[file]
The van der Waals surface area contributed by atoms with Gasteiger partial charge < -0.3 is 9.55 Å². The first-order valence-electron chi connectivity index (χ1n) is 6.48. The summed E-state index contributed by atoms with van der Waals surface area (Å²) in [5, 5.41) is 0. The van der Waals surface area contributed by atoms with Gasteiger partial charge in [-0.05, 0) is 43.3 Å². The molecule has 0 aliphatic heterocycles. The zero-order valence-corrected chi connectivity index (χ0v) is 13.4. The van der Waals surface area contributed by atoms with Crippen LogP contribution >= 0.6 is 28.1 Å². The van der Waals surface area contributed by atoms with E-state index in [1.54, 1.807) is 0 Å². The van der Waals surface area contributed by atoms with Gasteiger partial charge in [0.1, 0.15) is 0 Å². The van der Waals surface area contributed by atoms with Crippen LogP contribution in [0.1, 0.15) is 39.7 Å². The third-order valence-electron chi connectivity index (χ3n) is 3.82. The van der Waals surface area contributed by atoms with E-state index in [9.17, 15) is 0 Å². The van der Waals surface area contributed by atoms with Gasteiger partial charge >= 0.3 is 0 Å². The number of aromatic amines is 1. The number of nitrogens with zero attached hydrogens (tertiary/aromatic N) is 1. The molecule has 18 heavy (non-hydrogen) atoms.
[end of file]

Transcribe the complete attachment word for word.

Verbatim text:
The van der Waals surface area contributed by atoms with Gasteiger partial charge < -0.3 is 9.55 Å². The first-order valence-electron chi connectivity index (χ1n) is 6.48. The summed E-state index contributed by atoms with van der Waals surface area (Å²) in [5, 5.41) is 0. The van der Waals surface area contributed by atoms with Gasteiger partial charge in [-0.05, 0) is 43.3 Å². The molecule has 0 aliphatic heterocycles. The zero-order valence-corrected chi connectivity index (χ0v) is 13.4. The van der Waals surface area contributed by atoms with Crippen LogP contribution >= 0.6 is 28.1 Å². The van der Waals surface area contributed by atoms with E-state index in [1.54, 1.807) is 0 Å². The van der Waals surface area contributed by atoms with Gasteiger partial charge in [0.1, 0.15) is 0 Å². The van der Waals surface area contributed by atoms with Crippen LogP contribution in [0.1, 0.15) is 39.7 Å². The third-order valence-electron chi connectivity index (χ3n) is 3.82. The van der Waals surface area contributed by atoms with E-state index in [9.17, 15) is 0 Å². The van der Waals surface area contributed by atoms with Gasteiger partial charge >= 0.3 is 0 Å². The number of aromatic amines is 1. The number of nitrogens with zero attached hydrogens (tertiary/aromatic N) is 1. The molecule has 18 heavy (non-hydrogen) atoms.